Posts Tagged ‘Oscar Lewisohn’

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Pauline Chase as The Little Japanese Girl

June 14, 2014

Pauline Chase (1885-1962), American actress, as she appeared in the title role of the 1 Act play, The Little Japanese Girl, adapted from the Japanese by Loie Fuller and first produced at the Duke of York’s Theatre, London, on 26 August 1907.
(photo: Bassano, London, 1907).

Other members of the cast were Edward Sass as the Prince and Jane May as the Princess. The piece ran for 49 performances. Pauline Chase appeared again in The Little Japanese Girl at the London Coliseum in the summer of 1911.

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‘PAULINE CHASE AS A STAR.
‘She Makes a Great Success in London in a Play by Loie Fuller.
‘Special Cable to THE NEW YORK TIMES.
LONDON. Aug. 26 [1907]. – Miss Pauline Chase made a brilliant success this evening in Loie Fuller’s one-act play, ”The Little Japanese Girl,” produced at the Duke of York’s Theatre under the management of Charles Frohman.
‘Among her most enthusiastic admirers were Oscar Lewisohn and his wife, (A HREF=http://en.wikipedia.org/wiki/Edna_May>Edna May,) who came to London from the country specially to witness the performance.’
(The New York Times, New York, 27 August 1907, p. 7)

‘Pauline Chase is now appearing in a one-act play by Loie Fuller, entitled ”The Little Japanese Girl.” Miss Chase has become so closely identified with the English stage that the British public has come to regard her as its own.’
(The Washington Times, Third Section, Woman’s Magazine, Washington DC, 8 September 1907, p. 8d)

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London, week beginning Monday, 24 July 1911
‘At the Coliseum this week Miss Pauline Chase will appear with three others in Miss Loie Fuller’s one-act play A Little Japanese Girl, with music by Mr. John Crook.’
(The Times, London, Monday, 24 July 1911, p. 10d)

London, 2 August 1911 ‘Pauline Chase came an awful cropper at the Coliseum, where she is appearing in a Japanese play previously done in pantomime by Hanako. It is called ”A Little Japanese Girl,” and it deals with the vanity of a little laundress who put on a Princess’s kimono and rouged her face. She was mistaken for the princess and killed by an outraged princely lover. When the curtain descended on the act at the opening afternoon, there was none insistent ”hand” and Pauline took a bow where she needn’t have troubled. It seems as though ”Peter Pan” will have to be revived.’ (Variety, New York, Saturday, 12 August 1911, p. 15b)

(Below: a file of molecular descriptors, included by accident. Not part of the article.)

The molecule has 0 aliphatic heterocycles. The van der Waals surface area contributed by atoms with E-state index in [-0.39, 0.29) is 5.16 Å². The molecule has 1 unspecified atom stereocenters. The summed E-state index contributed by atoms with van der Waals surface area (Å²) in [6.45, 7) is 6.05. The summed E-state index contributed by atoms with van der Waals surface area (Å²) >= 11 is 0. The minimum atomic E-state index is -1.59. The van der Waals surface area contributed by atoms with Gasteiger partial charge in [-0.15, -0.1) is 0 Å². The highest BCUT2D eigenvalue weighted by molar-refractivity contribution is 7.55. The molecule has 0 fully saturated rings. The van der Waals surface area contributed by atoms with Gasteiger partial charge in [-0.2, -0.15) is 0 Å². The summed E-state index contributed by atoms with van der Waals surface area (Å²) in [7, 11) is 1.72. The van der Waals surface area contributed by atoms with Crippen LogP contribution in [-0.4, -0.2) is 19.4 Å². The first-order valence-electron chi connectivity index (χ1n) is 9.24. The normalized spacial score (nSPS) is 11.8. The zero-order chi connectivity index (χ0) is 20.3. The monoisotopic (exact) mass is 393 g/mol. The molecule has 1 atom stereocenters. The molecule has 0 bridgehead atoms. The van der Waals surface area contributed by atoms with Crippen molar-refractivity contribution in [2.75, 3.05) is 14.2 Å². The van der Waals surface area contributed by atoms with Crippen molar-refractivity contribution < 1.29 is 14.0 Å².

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Edna May’s wedding party

February 6, 2013

Edna May (1878-1948), American musical comedy actress, star of The Belle of New York, is married

Mrs and Mrs Oscar Lewisohn on their wedding day with guests, Ascot, 4 June 1907
left to right, seated: Mrs Pettie (Mrs Lewisohn’s mother) and Gertie Millar
left to right, standing: unknown, Jane May (Mrs Lewisohn’s sister),
unknown, Pauline Chase, unknown, Edna Lewisohn (Edna May) and Oscar Lewisohn
(photo: Bassano, Ascot, near Windsor, Berkshire, 4 June 1907)

EDNA MAY WEDDED.
‘Exciting Chase by Motorcars to Registry Office at Windsor.
”’I AM VERY HAPPY.”
‘Miss Edna May, the Belle of New York, has adopted her last rôle – that of Mrs. Oscar Lewisohn, the Copper Queen.